Shadowrun Online Preview: First Impressions & Exclusive Q&A

Cybernetic Ghosts In The City Of Night

Shadowrun Online Preview: First Impressions & Exclusive Q&A

While I wasn’t the biggest fan of February’s Shadowrun: Dragonfall, I was a big fan of Shadowrun Returns. I think the Shadowrun universe is a genuinely cool setup for a lot of interesting stories and characters and when I sat down to play the early access alpha for Cliffhanger Productions’ Shadowrun Online, I was pretty excited to see what a new developer and ambitious multiplayer could bring to the setting that Harebrained Schemes revived last year.

Shadowrun Online is all about taking the cool single player experience that Harebrained Schemes laid out with Dragonfall and Shadowrun Returns and expanding that into the world of both co-operative and competitive multiplayer gaming. The co-operative side of things will see players team up to complete missions in a unique player-driven plotline while the competitive side will see players take up arms through some intense faction vs faction combat.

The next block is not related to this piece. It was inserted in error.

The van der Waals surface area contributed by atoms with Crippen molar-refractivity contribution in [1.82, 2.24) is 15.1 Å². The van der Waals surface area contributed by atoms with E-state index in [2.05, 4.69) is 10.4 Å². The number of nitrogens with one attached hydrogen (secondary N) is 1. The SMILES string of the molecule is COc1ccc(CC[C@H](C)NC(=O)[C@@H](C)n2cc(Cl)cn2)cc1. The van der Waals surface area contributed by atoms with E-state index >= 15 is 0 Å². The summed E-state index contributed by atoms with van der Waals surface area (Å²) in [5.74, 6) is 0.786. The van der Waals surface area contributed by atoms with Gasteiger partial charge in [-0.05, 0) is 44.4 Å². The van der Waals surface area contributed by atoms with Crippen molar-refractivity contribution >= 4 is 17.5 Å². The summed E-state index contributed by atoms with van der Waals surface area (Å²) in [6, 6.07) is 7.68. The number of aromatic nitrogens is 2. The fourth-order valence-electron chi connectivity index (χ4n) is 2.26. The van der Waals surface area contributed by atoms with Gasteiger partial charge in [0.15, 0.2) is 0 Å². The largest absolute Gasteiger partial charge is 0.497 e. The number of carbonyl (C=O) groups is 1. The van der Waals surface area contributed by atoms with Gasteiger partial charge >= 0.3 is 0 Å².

The current early access alpha on Steam gives players access to four single player missions and a single PVP map with the game’s more broad features like character creation, customization and the co-op campaign itself coming later down the line. Still, it’s a fun taste of what’s to come and, after putting together our hands on impressions of the game, Leviathyn also had a chat with Jan Wagner from Cliffhanger Productions to talk about the game.

 

Impressions

As mentioned before, there’s not a whole lot to play in the early access alpha for Shadowrun Online. That said, what we did play was pretty impressive. The game does a pretty good of translating the pen and paper combat of Shadowrun to the digital world. From what we played in the demo, they did nail the same cyberpunk vibe that we saw in Shadowrun Returns even if environments did lack some of the character and detail that Harebrained Schemes put into their games. In general, it’s pretty cool to see Shadowrun make the jump from 2D to 3D.